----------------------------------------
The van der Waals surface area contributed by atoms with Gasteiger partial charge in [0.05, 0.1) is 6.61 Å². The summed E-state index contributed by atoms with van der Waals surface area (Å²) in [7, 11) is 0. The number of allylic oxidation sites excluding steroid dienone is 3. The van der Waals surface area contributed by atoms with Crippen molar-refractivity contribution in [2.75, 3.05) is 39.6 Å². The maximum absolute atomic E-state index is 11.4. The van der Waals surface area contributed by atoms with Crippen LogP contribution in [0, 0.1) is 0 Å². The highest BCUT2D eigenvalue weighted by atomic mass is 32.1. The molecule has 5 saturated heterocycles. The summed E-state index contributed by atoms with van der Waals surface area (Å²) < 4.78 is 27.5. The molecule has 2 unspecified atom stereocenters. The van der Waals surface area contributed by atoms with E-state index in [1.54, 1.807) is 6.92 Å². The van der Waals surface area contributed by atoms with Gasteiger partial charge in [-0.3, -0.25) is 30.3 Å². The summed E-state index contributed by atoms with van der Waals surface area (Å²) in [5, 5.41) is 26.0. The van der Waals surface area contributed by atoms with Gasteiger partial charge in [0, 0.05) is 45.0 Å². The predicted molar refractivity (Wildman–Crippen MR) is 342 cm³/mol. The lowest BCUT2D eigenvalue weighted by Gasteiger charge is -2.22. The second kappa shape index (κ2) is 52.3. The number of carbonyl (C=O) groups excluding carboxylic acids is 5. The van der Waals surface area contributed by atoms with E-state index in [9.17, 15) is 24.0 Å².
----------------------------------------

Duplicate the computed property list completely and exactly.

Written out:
The van der Waals surface area contributed by atoms with Gasteiger partial charge in [0.05, 0.1) is 6.61 Å². The summed E-state index contributed by atoms with van der Waals surface area (Å²) in [7, 11) is 0. The number of allylic oxidation sites excluding steroid dienone is 3. The van der Waals surface area contributed by atoms with Crippen molar-refractivity contribution in [2.75, 3.05) is 39.6 Å². The maximum absolute atomic E-state index is 11.4. The van der Waals surface area contributed by atoms with Crippen LogP contribution in [0, 0.1) is 0 Å². The highest BCUT2D eigenvalue weighted by atomic mass is 32.1. The molecule has 5 saturated heterocycles. The summed E-state index contributed by atoms with van der Waals surface area (Å²) < 4.78 is 27.5. The molecule has 2 unspecified atom stereocenters. The van der Waals surface area contributed by atoms with E-state index in [1.54, 1.807) is 6.92 Å². The van der Waals surface area contributed by atoms with Gasteiger partial charge in [-0.3, -0.25) is 30.3 Å². The summed E-state index contributed by atoms with van der Waals surface area (Å²) in [5, 5.41) is 26.0. The van der Waals surface area contributed by atoms with Gasteiger partial charge in [0, 0.05) is 45.0 Å². The predicted molar refractivity (Wildman–Crippen MR) is 342 cm³/mol. The lowest BCUT2D eigenvalue weighted by Gasteiger charge is -2.22. The second kappa shape index (κ2) is 52.3. The number of carbonyl (C=O) groups excluding carboxylic acids is 5. The van der Waals surface area contributed by atoms with E-state index in [9.17, 15) is 24.0 Å².